“The sovereign choice of the Father, by which he elected us unto eternal life, or ever the earth was, is a matter of vast antiquity, since no date can be conceived for it by the mind of man. We were chosen from before the foundations of the world. Everlasting love went with the choice, for it was not a bare act of divine will by which we were set apart, but the divine affections were concerned. The Father loved us in and from the beginning. Here is a theme for daily contemplation. The eternal purpose to redeem us from our foreseen ruin, to cleanse and sanctify us, and at last to glorify us, was of infinite antiquity, and runs side by side with immutable love and absolute sovereignty.” – C.H. Spurgeon

“Stars may be seen from the bottom of a deep well when they cannot be discerned from the top of a mountain: so are many things learned in adversity which the prosperous man dreams not of. We need affliction as the tress need winter, that we may collect sap and nourishment for future blossoms and fruit. Sorrow is as necessary for the soul as medicine is to the body: ‘The path of sorrow, and the path alone, Leads to the land where sorris is unknown.’ The adversities of today are a preparatory school for the higher learning.” – Charles Haddon Spurgeon

Whether it be physical pain, emotional distress, feelings of rejection and loneliness, or whatever, it is often through adversity that I am able to see just how desperate for Christ I truly am. I am thankful for these seasons because I am restored with a deeper faith and a richer joy in Christ than I previously had. I may come out of these storms weathered but I am somehow stronger. This is one of the great paradoxes of our faith! For when I am weak, then I am strong (2 Corinthians 12:10).

I thank God for breaking me down and rooting out my sin in the various ways He has. I pray that He would continue to do so out of His love for me.

“My flesh and my heart may fail, but God is the strength of my heart and my portion forever.” (Ps 73:26)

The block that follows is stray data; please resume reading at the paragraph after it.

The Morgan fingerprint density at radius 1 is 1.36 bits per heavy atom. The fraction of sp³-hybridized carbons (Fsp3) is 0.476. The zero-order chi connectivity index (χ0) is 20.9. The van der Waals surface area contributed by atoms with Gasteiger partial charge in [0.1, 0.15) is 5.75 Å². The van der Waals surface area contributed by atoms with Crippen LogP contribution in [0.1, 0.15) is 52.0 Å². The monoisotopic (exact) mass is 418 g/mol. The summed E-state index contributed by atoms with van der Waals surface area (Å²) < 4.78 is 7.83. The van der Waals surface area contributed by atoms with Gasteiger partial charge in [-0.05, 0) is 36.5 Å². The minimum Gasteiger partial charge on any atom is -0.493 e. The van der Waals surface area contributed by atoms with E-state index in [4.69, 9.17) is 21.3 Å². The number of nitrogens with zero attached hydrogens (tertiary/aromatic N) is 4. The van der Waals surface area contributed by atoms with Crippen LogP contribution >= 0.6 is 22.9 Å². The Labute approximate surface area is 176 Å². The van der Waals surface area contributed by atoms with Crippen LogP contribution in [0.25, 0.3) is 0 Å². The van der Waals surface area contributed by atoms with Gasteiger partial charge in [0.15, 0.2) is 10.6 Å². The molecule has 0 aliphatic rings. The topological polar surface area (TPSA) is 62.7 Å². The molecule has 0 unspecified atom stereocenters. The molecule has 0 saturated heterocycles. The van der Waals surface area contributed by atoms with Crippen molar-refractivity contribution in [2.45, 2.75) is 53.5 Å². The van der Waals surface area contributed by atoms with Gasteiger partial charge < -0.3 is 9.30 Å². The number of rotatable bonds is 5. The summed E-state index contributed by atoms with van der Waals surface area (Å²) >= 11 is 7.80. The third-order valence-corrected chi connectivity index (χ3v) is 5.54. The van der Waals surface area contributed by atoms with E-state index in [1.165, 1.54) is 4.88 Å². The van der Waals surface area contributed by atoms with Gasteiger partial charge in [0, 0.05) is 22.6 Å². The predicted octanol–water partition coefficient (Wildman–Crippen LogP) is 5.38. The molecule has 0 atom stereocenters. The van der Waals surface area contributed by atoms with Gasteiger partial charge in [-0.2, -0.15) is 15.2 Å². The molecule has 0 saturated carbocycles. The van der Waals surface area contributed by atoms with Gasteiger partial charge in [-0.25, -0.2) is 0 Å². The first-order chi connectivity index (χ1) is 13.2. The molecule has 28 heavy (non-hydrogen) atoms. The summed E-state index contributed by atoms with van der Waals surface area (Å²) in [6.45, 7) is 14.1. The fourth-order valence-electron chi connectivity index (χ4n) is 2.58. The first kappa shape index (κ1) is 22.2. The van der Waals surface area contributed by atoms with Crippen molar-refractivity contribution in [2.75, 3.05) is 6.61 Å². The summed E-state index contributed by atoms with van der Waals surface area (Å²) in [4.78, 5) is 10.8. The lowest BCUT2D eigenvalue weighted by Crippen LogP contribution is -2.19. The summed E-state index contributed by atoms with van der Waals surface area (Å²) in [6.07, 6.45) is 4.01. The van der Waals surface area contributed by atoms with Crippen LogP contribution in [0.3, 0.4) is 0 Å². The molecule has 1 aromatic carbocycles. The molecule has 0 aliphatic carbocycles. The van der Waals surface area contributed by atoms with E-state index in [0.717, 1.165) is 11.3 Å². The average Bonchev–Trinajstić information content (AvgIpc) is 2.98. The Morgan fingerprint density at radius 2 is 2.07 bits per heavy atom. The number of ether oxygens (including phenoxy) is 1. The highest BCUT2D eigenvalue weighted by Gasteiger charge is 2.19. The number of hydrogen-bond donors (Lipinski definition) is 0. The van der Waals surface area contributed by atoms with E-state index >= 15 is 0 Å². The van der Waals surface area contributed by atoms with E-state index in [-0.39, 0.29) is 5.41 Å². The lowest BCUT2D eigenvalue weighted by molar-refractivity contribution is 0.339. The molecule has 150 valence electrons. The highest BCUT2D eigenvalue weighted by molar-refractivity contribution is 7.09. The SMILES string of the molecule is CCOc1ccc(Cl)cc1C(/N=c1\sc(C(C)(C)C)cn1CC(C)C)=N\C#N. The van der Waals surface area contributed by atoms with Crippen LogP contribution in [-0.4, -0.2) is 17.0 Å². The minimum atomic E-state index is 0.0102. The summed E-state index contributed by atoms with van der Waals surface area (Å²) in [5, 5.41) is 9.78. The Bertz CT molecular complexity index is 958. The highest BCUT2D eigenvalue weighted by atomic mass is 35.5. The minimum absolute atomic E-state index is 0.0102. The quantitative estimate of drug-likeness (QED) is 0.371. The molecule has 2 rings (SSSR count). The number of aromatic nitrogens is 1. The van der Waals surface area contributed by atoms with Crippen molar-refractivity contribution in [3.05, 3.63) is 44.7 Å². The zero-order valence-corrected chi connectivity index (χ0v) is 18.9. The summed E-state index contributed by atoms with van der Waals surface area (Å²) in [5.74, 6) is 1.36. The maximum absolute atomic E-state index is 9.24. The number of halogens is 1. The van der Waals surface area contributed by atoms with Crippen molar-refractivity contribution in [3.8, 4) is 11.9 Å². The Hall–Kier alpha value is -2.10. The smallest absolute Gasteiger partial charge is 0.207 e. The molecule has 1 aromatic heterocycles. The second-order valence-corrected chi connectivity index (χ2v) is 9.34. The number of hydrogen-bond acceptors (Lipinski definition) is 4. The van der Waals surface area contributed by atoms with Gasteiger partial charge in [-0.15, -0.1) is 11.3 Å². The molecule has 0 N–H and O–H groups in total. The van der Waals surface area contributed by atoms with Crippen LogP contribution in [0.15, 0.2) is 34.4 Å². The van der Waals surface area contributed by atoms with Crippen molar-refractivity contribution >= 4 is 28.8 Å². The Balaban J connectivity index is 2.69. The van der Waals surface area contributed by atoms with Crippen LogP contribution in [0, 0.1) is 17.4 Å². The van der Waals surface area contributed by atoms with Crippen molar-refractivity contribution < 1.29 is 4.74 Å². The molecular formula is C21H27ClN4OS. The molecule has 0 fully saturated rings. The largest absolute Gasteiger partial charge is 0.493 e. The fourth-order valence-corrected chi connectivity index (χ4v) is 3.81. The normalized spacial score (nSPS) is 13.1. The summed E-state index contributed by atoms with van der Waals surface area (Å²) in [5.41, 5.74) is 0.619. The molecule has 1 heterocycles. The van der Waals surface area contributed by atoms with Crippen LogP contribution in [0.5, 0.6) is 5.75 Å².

“Oh! There is nothing that can so advantage you, nothing can so prosper you, so assist you, so make you walk towards heaven rapidly, so keep your head upwards towards the sky, and your eyes radiant with glory, like the imitation of Jesus Christ. It is when, by the power of the Holy Spirit, you are enabled to walk with Jesus in his very footsteps, and tread in his ways, you are most happy and you are most known to be the sons of God. For your sake, my brethren, I say, be like Christ. To draw him nearer to me, and myself nearer to him, is the innermost longing of my soul.” – Charles Spurgeon

There are times when we fall into sin: lust, pride, anger, gluttony, greed, and so on.  When that happens we often feel dirty and rejected.  There are other times when tragedy strikes and we feel as though we’ve been abandoned.  It’s during these times that we must remember the Gospel.  We have a Savior who can sympathize with us when we are tempted, when we feel rejected, when we are faced with tragedy, and when we feel completely alone.  Here’s what’s even better — We have a Savior who goes beyond mere sympathy! Because of the work Jesus did on the cross we who are in Christ will never be abandoned by the Father!  Christ became our sin and for that He was abandoned and crushed by the Father so that we may never know what it’s like to be truly alone.  What an amazing King we have; and what an amazing, beautiful, holy, and romantic story we have in the Gospel!

“And behold, I am with you always, to the end of the age.” (Matthew 28:20b)